Two-man best ball net. You are partnered with a pro and his score from a round in a major. You post their score to par on each hole from that round to the corresponding hole on your course (i.e. they made a birdie on the first hole at Congressional you give them a birdie on the first hole at your course). You then play best ball with them using your actual net score on each hole.
To make it fair we picked only the top eight pro scores from this round and plugged them into our scorecards. Our guys then picked their partner’s scorecard out of a hat. If we had sixteen guys participating then we had two scorecards available for the same pro.
What you will realize is that a pro that shot 6 under with a three bogies is much more precious then one who just made 6 birdies. You will also realize that the easy holes on their course do not line up with the easy holes on your course so it does present some interesting challenges throughout the round.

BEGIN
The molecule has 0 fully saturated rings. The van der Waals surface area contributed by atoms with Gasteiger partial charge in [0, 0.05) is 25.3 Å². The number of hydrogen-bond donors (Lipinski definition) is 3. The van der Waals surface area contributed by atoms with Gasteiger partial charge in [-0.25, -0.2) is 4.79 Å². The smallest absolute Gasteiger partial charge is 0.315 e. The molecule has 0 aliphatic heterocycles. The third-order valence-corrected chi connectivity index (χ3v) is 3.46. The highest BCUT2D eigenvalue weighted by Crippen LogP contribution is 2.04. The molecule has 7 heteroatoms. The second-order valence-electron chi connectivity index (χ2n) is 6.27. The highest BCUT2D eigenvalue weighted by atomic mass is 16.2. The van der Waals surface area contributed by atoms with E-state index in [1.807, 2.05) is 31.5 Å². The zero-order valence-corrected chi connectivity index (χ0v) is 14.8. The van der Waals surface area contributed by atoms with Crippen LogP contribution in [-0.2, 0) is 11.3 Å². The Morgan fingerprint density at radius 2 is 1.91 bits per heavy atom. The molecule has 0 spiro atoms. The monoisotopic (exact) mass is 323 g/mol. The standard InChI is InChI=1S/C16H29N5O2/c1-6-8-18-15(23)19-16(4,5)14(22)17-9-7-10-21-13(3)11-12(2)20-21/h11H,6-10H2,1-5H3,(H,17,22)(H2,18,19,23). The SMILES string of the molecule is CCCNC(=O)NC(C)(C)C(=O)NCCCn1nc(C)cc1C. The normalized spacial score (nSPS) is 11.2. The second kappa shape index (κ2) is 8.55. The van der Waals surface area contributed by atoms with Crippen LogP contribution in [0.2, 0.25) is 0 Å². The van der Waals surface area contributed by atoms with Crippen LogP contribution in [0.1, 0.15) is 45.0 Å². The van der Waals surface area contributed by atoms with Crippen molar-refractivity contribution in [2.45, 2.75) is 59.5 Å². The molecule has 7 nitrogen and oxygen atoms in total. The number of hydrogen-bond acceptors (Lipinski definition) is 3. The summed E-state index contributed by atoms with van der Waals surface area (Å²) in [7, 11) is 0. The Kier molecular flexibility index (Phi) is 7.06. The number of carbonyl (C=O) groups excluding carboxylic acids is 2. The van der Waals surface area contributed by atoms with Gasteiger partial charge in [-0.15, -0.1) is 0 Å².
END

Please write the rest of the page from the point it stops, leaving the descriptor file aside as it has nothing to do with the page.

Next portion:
Nine hole individual net. This is a Tuesday afternoon game that is very fun.
Each player starts out the nine with 11 clubs of his choice. After each hole the player designates what club is to be eliminated from his bag for the remainder of the round (give each guy a roll of masking tape so he can mark the clubs no longer in play). By the time you reach the ninth tee you are down to three clubs to play the last hole.
Strategy dictates respecting the what you need on the upcoming par threes as you eliminating clubs along the way.
Individual net match play. A more pernicious version of Single Elimination.
Both players start with the full complement of clubs for the 18 hole match. Net low score wins each hole. If a player wins a hole he gets to designate a club in his opponent’s bag that he can no longer use the rest of the round or he can un-designate a club that was previously stolen from his bag on a previous hole. Any hole that is pushed no clubs are eliminated (masking tape is a valuable asset for designating the clubs no longer available). We play that the putter is not an available club to steal so at least both players have some a chance once they get the ball on the green.